A certain mystique surrounds mushrooms.
Often adding bright colors to the drab forest floor, some species are sought for their pictured beauty while many are craved for their flavorous attributes by culinary masters around the world.
Some are purported to yield an intoxicating effect, while others are drop-dead deadly.
To be able to discern between the poisonous and the edible, about 30 peninsula residents gathered around mushroom expert Dominique Collet in Soldotna Saturday for a day of hunting, harvesting and identifying mushrooms found here.
Sponsored by the Kenai Watershed Forum, the mushroom workshop was one of several summer programs offered free to the public. For those who missed it, another is planned for next year.
Collet, a naturalist who has done extensive work on local flora -- especially mushrooms -- encouraged people into carload-sized groups and dispatched them to mushroom hunting grounds in and around Soldotna.
"Look for diverse habitats," Collet said, suggesting the people return at lunch time with as many different species of mushrooms as they could find.
"Go to forested areas with birch and spruce, which we have the most of, and look for areas with pine trees, or meadows or fields and yards," he said, adding that folks should respect private property.
Gatherers were to return three hours later, at noon, to River City Books and Charlotte's Cafe, where Collet would undertake the identification process after lunch.
By 1 p.m., a dozen cardboard boxes brimming with mushrooms, fungus and lichens had been brought back to the patio behind Charlotte's where Collet had set up two tables draped with white paper onto which the mushrooms were piled.
As people would quickly learn, Collet was not about to simply hold up samples and say, "This is edible. This is not."
No, the lesson would be that each individual picking mushrooms must know, without a doubt, what it was they were considering eating.
With that said, Collet embarked on his mission of teaching basic information about the structure of fungi, how they reproduce and many identifying characteristics of various species.
Collet had carefully cut the caps of several species of mushrooms from their stems and laid them on the white paper to create spore prints as one technique of identification.
Then mushrooms were divided into groups including the common puffballs, the milky or Lactarius mushrooms, Russulas, Cortinarius, Amanitas and Boletes.
Upon closer inspection, Collet described how some mushrooms could be identified if their stems snapped in two or if the stems were more fibrous, not allowing them to be so simply broken.
Others had fin-like gills under the caps and some had tubular spore cells that actually resembled sponges when inverted.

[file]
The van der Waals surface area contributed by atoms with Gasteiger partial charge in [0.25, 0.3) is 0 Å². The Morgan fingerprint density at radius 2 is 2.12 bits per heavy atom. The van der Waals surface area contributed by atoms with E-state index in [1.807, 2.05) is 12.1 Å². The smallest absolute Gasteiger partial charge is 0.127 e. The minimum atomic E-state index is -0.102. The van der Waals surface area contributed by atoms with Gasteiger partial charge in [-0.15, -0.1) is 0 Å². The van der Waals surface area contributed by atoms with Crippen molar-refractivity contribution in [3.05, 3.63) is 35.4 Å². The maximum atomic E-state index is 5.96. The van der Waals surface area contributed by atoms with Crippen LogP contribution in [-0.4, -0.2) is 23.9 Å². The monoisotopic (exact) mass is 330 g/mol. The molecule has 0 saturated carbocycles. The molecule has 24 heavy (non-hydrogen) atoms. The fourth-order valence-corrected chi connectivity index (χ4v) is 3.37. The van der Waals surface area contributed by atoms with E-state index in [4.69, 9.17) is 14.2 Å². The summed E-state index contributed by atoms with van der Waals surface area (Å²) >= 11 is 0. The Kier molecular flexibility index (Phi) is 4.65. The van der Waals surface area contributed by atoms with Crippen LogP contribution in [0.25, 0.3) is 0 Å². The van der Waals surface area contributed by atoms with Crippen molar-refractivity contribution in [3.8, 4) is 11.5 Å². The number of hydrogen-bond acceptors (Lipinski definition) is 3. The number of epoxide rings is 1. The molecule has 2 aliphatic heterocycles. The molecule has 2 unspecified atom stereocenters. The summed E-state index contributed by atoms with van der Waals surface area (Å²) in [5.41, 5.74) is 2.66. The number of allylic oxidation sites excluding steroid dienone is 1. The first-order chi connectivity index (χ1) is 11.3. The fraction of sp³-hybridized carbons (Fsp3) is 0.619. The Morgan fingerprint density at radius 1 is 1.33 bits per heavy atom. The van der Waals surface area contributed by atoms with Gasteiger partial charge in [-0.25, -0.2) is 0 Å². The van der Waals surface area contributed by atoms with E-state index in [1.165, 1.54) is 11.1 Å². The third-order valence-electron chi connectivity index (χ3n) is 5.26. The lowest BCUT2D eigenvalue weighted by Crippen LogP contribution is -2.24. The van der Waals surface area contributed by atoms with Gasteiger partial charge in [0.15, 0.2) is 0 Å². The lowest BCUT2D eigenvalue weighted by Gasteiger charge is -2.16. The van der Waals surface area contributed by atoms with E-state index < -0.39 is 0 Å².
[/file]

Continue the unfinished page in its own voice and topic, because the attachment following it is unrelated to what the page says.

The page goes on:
Some characteristics of the Amanitas included a ring or annulus that appeared on the stem beneath the cap after the mushroom opened in maturity, and an outer veil that completely covers the button stages of the mushroom allowing it to be easily confused with a round puffball.
Almost without exception, every group of mushroom hunters that day returned with one or two samples of the brightly colored Fly Agaric, or Amanita muscaria. Perhaps the most unmistakable of toadstools, this yellow-orange- to scarlet-capped mushroom with white spots is widely believed to be poisonous.
Another mushroom brought back in abundance by the day's novice harvesters was the King Bolete or Boletus edulis.
Among the most frequently eaten of all mushrooms in Europe, this Bolete is widely common on the Kenai Peninsula, growing in peculiar proximity to the Fly Agaric, according to Collet.
The King Bolete is often described as the best-loved of wild mushrooms.
Collet could not stress enough the importance of knowing exactly what it is one is collecting when gathering mushrooms and suggested learning to positively identify only a few for the table, avoiding the others.
While many species readily available here are edible, Collet likened their preference to that of other plants.
"Some plants are very good, such as fruits and vegetables, and some, like grasses and weeds, are not poisonous, but you wouldn't want to eat them," he said.
Most collectors seemed thrilled to learn that the plentiful King Bolete was edible and choice, and the folks who spent the day under the tutelage of Collet were sure to exercise caution while in pursuit of the delectable offerings on the Kenai forest floor.
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